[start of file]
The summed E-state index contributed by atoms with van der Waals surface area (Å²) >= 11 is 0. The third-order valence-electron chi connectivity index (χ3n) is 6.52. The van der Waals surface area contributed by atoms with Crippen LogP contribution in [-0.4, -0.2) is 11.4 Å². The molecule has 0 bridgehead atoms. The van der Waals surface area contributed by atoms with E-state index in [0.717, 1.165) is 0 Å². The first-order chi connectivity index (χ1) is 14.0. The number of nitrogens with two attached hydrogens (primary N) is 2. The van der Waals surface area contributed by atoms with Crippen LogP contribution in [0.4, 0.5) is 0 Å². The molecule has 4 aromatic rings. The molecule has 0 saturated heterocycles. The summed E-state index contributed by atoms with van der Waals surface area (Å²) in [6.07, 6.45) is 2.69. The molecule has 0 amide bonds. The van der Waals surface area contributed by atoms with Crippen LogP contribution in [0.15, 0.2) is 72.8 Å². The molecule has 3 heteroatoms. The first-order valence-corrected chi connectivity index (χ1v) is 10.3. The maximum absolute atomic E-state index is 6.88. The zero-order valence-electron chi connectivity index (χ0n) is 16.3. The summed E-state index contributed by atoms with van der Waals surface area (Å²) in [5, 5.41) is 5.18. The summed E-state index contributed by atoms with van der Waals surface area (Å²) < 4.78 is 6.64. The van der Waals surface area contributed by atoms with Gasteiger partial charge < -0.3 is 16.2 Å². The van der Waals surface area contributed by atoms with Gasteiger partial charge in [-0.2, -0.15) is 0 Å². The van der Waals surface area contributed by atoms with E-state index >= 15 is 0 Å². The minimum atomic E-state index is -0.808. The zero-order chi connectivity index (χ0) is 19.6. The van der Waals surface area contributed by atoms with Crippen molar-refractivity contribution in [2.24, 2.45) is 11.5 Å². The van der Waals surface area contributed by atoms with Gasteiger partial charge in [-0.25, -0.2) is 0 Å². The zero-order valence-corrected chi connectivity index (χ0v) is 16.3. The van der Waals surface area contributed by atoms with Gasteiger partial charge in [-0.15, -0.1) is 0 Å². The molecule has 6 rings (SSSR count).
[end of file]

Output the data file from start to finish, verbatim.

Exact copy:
The summed E-state index contributed by atoms with van der Waals surface area (Å²) >= 11 is 0. The third-order valence-electron chi connectivity index (χ3n) is 6.52. The van der Waals surface area contributed by atoms with Crippen LogP contribution in [-0.4, -0.2) is 11.4 Å². The molecule has 0 bridgehead atoms. The van der Waals surface area contributed by atoms with E-state index in [0.717, 1.165) is 0 Å². The first-order chi connectivity index (χ1) is 14.0. The number of nitrogens with two attached hydrogens (primary N) is 2. The van der Waals surface area contributed by atoms with Crippen LogP contribution in [0.4, 0.5) is 0 Å². The molecule has 4 aromatic rings. The molecule has 0 saturated heterocycles. The summed E-state index contributed by atoms with van der Waals surface area (Å²) in [6.07, 6.45) is 2.69. The molecule has 0 amide bonds. The van der Waals surface area contributed by atoms with Crippen LogP contribution in [0.15, 0.2) is 72.8 Å². The molecule has 3 heteroatoms. The first-order valence-corrected chi connectivity index (χ1v) is 10.3. The maximum absolute atomic E-state index is 6.88. The zero-order valence-electron chi connectivity index (χ0n) is 16.3. The summed E-state index contributed by atoms with van der Waals surface area (Å²) in [5, 5.41) is 5.18. The summed E-state index contributed by atoms with van der Waals surface area (Å²) < 4.78 is 6.64. The van der Waals surface area contributed by atoms with Gasteiger partial charge < -0.3 is 16.2 Å². The van der Waals surface area contributed by atoms with Gasteiger partial charge in [-0.2, -0.15) is 0 Å². The van der Waals surface area contributed by atoms with E-state index >= 15 is 0 Å². The minimum atomic E-state index is -0.808. The zero-order chi connectivity index (χ0) is 19.6. The van der Waals surface area contributed by atoms with Crippen molar-refractivity contribution in [2.24, 2.45) is 11.5 Å². The van der Waals surface area contributed by atoms with Gasteiger partial charge in [-0.25, -0.2) is 0 Å². The zero-order valence-corrected chi connectivity index (χ0v) is 16.3. The van der Waals surface area contributed by atoms with Gasteiger partial charge in [-0.15, -0.1) is 0 Å². The molecule has 6 rings (SSSR count).